Attackers buy stolen data from other criminals, while the Maze group publishes data captured by other gangs, says Positive Technologies.
Ransomware has become one of the most damaging forms of cyberattack, resulting in lost time, money, resources, and reputation for victimized organizations. Lately, ransomware operators have been upping their game by teaming up with fellow criminals as a type of organized cybercrime. A report published Wednesday by enterprise security provider Positive Technologies describes this latest trend in ransomware collaboration.
Like most types of cyberthreats, ransomware continues to evolve. In the past, ransomware gangs typically would simply encrypt and hold the captured data until the victim paid the ransom. Now, these gangs are increasingly threatening to disclose the compromised data publicly unless the ransom is paid.
The Maze and Sodinokibi groups were the most active culprits of this type of extortion during the second quarter, according to Positive Technologies. DoppelPaymer, NetWalker, Ako, Nefilim, and Clop are also engaged in this type of threat. Some gangs, such as Ako, employ a "double extortion" scheme by demanding separate ransoms for decryption and nondisclosure of data.
To sell the compromised files, many ransomware groups create special data leak sites that publish the names of victims along with the stolen data. Other groups publish the information on hacker forums.
But in a move toward collaboration, groups have been teaming up with the Maze gang to post the compromised data. Specifically, Maze uses its own data leak site to publish information stolen by other criminals, forming an operation known as the Maze cartel.
As a further step toward banding together, ransomware operators are buying access to the networks of victimized organizations from other criminals groups. Further, the NetWalker gang has been hiring affiliates to help spread its ransomware by offering them a commission on the payout.
Although theses types of collaboration mean the criminals must share their profits, they're still raking in a lot of money. In June, the University of California at San Francisco had to pay out $1.14 million following an attack by the NetWalker ransomware.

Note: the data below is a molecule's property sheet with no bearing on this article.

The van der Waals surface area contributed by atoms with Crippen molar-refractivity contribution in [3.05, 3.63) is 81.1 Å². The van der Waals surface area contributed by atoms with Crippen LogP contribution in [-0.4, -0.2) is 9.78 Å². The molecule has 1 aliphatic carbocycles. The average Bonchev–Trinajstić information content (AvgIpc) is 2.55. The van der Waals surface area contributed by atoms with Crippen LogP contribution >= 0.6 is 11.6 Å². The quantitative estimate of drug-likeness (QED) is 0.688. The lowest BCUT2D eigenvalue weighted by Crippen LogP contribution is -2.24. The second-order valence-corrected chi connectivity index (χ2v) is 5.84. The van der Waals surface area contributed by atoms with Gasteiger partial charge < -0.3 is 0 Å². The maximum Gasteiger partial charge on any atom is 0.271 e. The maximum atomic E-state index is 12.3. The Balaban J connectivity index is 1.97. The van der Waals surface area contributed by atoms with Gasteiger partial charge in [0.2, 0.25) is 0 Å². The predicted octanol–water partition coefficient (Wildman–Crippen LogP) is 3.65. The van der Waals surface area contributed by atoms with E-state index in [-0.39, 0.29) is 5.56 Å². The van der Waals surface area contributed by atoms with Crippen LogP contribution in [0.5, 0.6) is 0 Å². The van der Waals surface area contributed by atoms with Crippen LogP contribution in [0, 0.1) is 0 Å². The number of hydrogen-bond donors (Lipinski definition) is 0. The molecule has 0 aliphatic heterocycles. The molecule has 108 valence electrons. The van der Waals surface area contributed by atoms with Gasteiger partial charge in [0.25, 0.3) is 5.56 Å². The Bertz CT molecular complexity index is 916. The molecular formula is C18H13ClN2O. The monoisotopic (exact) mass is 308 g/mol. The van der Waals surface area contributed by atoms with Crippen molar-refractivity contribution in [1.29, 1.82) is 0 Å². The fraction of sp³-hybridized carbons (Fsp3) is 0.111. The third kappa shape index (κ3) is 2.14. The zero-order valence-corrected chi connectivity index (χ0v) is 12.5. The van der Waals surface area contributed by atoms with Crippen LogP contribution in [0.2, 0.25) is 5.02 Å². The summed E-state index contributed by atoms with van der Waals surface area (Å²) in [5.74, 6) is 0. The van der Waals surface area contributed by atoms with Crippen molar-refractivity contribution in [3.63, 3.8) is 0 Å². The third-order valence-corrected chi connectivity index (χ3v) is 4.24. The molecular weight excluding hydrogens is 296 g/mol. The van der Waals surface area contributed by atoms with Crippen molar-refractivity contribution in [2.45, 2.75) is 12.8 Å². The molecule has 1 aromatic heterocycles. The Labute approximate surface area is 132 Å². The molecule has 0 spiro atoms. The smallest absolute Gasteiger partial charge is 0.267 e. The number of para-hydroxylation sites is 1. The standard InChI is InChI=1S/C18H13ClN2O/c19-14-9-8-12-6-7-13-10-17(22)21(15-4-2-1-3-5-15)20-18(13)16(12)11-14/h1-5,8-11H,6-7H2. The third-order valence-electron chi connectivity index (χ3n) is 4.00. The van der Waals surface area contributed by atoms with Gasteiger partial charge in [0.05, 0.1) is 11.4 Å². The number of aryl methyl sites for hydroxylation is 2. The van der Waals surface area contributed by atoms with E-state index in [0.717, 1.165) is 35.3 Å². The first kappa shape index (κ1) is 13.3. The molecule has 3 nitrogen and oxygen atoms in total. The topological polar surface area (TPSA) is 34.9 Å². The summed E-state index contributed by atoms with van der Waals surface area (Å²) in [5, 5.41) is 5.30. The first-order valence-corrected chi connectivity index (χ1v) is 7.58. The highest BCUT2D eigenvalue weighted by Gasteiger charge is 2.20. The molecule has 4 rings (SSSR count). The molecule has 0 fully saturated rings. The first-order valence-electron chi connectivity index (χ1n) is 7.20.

In May, the law firm of Grubman Shire Meiselas & Sacks received an extortion demand from the REvil (Sodinokibi) ransomware gang. The criminals claimed to have captured sensitive data about the firm's celebrity clients, such as Lady Gaga, Madonna, Mariah Carey, Nicki Minaj, Bruce Springsteen, Bette Midler, and Jessica Simpson. After the firm offered to pay just $365,000 of the $21 million demanded, the group doubled its demands to $42 million.
Seeing the profit potential, other criminals have been employing ransomware by demanding payment for not publishing stolen data. In one example from May, attackers demanded a ransom from retail stories in exchange for not disclosing sensitive data. Though only asking $500 for each incident, the costs can mount up, especially since the victims are more likely to pay such a small amount to recover their data.
In another example, criminals hacked into LenovoEMC network-attached storage devices, encrypted files, and then demanded a ransom of $200 to $275 to restore the data. And in one more case, attackers easily compromised 22,900 MongoDB databases that had no password protection. The hackers not only asked for money to restore the data but also threatened to publish it and contact the General Data Protection Regulation (GDPR) enforcement authority to report the incident.
In light of these new threats, how can organizations protect themselves from ransomware attacks before they occur?
"Most attacks are reliant on exploiting existing vulnerabilities in computer systems, so the best way to prevent attacks is by implementing security 101 measures," Ekaterina Kilyusheva, head of research and analytics at Positive Technologies, told TechRepublic. "This means patching programs and enabling automatic updates, limiting permissions on systems, and having procedures to deal with disaster recovery."
Specifically, Kilyusheva advises organizations to implement the following measures:
- Centralized update management.
- Antivirus protection on all systems and endpoints, preferably with support for on-demand scanning by users of suspicious attachments prior to opening them.
- Sandboxes to analyze file behavior.
- Security information and event management (SIEM) capabilities, for timely attack detection.
- Automated software audit tools to identify vulnerabilities.
And what should an organization do if it's been hit by a ransomware attack?
"Unfortunately, many companies, even when faced with a ransomware attack, make the wrong conclusions and question whether or not to pay, rather than developing a business strategy that includes IT risks (business continuity and disaster recovery) or quality backup policies," Kilyusheva said. "Most ransomware exploits well-known vulnerabilities that are easy to fix with the appropriate security updates or settings.
"For those falling victim to ransomware, take steps to localize the segments affected by the virus," Kilyusheva explained. "Take measures for further virus nonproliferation and immediately contact companies that offer specialized services for analyzing, investigating, and restoring infrastructure damaged by such attacks. Experts will provide professional advice and assess the likelihood and possibility of data recovery, depending on the particular form of ransomware."
This article has been updated.
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